November 8, 2010
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College ‘Report Card’ Rates Transit Option Highly
The Sustainable Endowment Institute has announced that more than half of the 322 schools evaluated in its recently released “College Sustainability Report Card 2011”—179, or 56 percent—achieved an overall grade of B or better. The report rates the U.S. and Canadian colleges and universities with the 300 largest endowments, as well as 22 additional schools that applied for inclusion.
The College Sustainability Report Card is an independent evaluation of campus and endowment sustainability activities at North American colleges and universities. Rather than an academic focus on sustainability in research and teaching, this document examines colleges and universities, as institutions, through the lens of sustainability in nine main categories:
* climate change and energy;
* food and recycling;
* green building;
* student involvement;
* endowment transparency;
* investment priorities; and
* shareholder engagement.
This year’s study recognizes 52 schools as Overall College Sustainability Leaders for reaching an overall grade of A minus or better in all their campus operations and endowment practices. The number of Campus Sustainability Leaders—achieving an average grade of A minor across the six campus categories—totaled 120, while 23 schools qualify as Endowment Sustainability Leaders for achieving an average grade of A minus or better across all three endowment categories.
Here are a few representative examples of forward thinking on transportation issues among universities and their communities:
* Arizona State University-Tempe operates vehicles powered by electricity, ethanol, compressed natural gas, and hybrid engines in the campus motor fleet. Half of all students commute to campus via alternative transportation methods, and the university provides discounts on public transit and operates a bike-sharing program and repair service.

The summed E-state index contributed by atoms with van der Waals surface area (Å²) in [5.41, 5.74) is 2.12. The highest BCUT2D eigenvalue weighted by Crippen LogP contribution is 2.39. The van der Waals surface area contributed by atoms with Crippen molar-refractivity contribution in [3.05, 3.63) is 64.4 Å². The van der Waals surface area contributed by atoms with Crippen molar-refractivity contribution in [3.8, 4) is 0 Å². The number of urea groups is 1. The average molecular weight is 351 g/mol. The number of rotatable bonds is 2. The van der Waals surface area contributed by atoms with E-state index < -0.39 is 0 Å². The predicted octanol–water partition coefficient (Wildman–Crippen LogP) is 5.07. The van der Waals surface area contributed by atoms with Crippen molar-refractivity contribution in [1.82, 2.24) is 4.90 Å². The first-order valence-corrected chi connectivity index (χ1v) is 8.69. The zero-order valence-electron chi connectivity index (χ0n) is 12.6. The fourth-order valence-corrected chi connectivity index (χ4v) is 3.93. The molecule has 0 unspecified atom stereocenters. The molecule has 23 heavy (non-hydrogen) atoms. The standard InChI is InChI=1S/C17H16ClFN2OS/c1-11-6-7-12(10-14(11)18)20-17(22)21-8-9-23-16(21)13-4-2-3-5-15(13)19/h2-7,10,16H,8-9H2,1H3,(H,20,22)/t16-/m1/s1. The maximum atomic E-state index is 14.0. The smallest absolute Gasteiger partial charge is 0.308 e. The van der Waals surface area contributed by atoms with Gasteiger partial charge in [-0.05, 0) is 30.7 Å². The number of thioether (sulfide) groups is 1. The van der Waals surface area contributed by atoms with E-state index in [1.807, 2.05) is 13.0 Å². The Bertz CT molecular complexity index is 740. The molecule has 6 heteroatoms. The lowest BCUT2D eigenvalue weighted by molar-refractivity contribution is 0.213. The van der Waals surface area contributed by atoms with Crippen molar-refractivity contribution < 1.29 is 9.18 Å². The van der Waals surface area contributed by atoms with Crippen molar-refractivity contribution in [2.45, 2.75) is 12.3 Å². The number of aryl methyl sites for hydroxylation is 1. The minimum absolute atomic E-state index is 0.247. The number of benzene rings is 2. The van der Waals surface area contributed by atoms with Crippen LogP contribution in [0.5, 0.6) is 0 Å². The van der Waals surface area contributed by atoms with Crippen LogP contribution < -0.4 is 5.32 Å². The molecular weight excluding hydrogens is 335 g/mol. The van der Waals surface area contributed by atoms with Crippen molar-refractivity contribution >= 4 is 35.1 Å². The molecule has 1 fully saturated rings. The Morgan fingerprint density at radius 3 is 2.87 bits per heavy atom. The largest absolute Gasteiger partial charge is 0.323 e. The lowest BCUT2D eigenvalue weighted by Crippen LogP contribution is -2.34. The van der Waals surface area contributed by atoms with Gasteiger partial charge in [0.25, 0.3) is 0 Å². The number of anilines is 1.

* Northeastern University in Boston offers faculty and staff the opportunity to purchase monthly transit passes with pretax dollars; students are eligible for semester transit pass discounts along with discounts on regional trains. Ride-matching, car sharing, and alternative fuel vehicles are also available on campus.
* Pomona College in Claremont, CA, coordinates carpools through a campus web site and offers cash incentives to encourage faculty and staff to use environmentally preferable modes of travel for their commute. More than half the vehicles in its fleet are 100 percent electric.
* At the University of Wisconsin at Madison, last year 88 percent of students and 50 percent of employees commuted to campus via environmentally preferable means. Students and employees have free access to local transit and an on-campus shuttle. Carpoolers have access to a ride-sharing website and preferential parking, and the university partners with a car-sharing program.
* Full-time students at Virginia Commonwealth University in Richmond get free access to public transit; employees who carpool receive preferential parking; and the university sponsors a car-sharing program. More than half of students commute to campus via environmentally preferable means.
The text of the report is available online.